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27 November 2013, 06:00 | Updated: 30 March 2016, 13:50
New research by a Sunderland Uni expert shows that racism in football still hasn't been tackled
Dr Daniel Kilvington's holding a seminar paper on British Asians and racism in professional football at the University's Centre for research in Media and Cultural Studies (CRMCS) later.
Based on his own research, Dr Kilvington who lectures Media and Culture and Journalism, will investigate the exclusion of British Asians from English professional football.
Currently only eight homegrown Asian players have professional deals across England's top four divisions.
This is despite popular belief that football is the number one sport for British Asians.
The talk will demonstrate structural racisms, overt racism, a lack of role models, a lack of opportunities and cultural differences have excluded British Asians from the game.
Speaking to Capital, Ged Grebby the Chief Executive of 'Show Racism The Red Card' agrees with the findings.
"I agree that there's still a problem with a lack of homegrown Asian players breaking into the professional game.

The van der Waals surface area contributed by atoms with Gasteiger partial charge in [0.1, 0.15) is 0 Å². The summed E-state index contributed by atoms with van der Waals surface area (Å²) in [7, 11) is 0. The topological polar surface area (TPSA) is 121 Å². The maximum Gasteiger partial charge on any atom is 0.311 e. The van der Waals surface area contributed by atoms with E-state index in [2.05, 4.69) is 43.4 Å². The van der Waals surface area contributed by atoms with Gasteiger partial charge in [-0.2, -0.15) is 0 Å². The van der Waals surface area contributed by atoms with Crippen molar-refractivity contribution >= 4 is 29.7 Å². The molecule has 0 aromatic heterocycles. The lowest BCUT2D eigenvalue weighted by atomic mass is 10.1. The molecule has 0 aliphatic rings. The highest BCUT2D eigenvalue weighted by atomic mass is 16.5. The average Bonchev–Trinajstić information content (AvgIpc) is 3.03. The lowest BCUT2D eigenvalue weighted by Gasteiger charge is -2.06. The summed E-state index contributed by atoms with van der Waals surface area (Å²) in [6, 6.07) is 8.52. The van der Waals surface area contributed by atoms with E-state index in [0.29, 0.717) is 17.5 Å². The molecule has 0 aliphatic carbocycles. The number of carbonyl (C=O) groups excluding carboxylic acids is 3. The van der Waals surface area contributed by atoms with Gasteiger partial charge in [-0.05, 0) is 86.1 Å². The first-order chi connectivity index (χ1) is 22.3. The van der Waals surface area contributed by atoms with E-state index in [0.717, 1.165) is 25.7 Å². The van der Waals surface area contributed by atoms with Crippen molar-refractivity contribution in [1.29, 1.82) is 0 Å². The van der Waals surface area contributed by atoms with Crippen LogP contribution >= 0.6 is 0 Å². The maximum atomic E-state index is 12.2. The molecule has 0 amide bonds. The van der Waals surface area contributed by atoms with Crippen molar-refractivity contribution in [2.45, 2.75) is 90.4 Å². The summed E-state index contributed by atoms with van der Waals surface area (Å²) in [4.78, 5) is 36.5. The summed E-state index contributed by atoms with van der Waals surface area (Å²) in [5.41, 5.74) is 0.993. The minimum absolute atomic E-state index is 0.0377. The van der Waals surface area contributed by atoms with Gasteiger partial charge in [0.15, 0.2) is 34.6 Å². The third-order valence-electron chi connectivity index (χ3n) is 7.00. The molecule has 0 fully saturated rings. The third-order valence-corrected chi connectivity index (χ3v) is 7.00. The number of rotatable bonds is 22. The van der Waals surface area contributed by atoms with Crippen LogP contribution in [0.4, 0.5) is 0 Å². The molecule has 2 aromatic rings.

There are one or two, like Michael Chopra who have done that, but they are the exception rather than the rule.
It's been an issue for the last 17 years that we are aware of.
We really welcome people like Michael Chopra breaking through, but that was a lot of years ago now.
We thought it might be the same as when the first black players played, the next generation really came through en masse.
But that hasn't happened and I imagine that's down to some of the factors like a lot of young British Asians playing in their own league and that can be down to safety.
But that means the scouts aren't looking and seeing the talent that's out there."